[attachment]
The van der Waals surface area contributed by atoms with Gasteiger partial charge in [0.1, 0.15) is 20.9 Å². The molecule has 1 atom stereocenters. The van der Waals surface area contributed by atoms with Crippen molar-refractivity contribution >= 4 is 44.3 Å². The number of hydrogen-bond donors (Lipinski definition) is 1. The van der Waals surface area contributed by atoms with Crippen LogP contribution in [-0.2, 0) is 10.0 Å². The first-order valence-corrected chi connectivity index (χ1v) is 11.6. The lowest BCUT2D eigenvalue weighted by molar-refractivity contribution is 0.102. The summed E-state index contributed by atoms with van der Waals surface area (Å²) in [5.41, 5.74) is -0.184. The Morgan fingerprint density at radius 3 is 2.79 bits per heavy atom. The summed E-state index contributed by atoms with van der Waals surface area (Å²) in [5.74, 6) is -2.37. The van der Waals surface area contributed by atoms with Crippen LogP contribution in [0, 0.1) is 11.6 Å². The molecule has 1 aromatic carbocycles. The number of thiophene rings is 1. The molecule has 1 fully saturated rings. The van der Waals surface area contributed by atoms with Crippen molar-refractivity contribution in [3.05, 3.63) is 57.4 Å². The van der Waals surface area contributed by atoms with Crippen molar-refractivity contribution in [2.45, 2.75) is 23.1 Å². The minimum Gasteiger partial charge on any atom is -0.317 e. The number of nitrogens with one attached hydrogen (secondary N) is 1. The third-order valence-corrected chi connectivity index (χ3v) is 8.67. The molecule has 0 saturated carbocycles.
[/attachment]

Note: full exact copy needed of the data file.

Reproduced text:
The van der Waals surface area contributed by atoms with Gasteiger partial charge in [0.1, 0.15) is 20.9 Å². The molecule has 1 atom stereocenters. The van der Waals surface area contributed by atoms with Crippen molar-refractivity contribution >= 4 is 44.3 Å². The number of hydrogen-bond donors (Lipinski definition) is 1. The van der Waals surface area contributed by atoms with Crippen LogP contribution in [-0.2, 0) is 10.0 Å². The first-order valence-corrected chi connectivity index (χ1v) is 11.6. The lowest BCUT2D eigenvalue weighted by molar-refractivity contribution is 0.102. The summed E-state index contributed by atoms with van der Waals surface area (Å²) in [5.41, 5.74) is -0.184. The Morgan fingerprint density at radius 3 is 2.79 bits per heavy atom. The summed E-state index contributed by atoms with van der Waals surface area (Å²) in [5.74, 6) is -2.37. The van der Waals surface area contributed by atoms with Crippen LogP contribution in [0, 0.1) is 11.6 Å². The molecule has 1 aromatic carbocycles. The number of thiophene rings is 1. The molecule has 1 fully saturated rings. The van der Waals surface area contributed by atoms with Crippen molar-refractivity contribution in [3.05, 3.63) is 57.4 Å². The van der Waals surface area contributed by atoms with Crippen molar-refractivity contribution in [2.45, 2.75) is 23.1 Å². The minimum Gasteiger partial charge on any atom is -0.317 e. The number of nitrogens with one attached hydrogen (secondary N) is 1. The third-order valence-corrected chi connectivity index (χ3v) is 8.67. The molecule has 0 saturated carbocycles.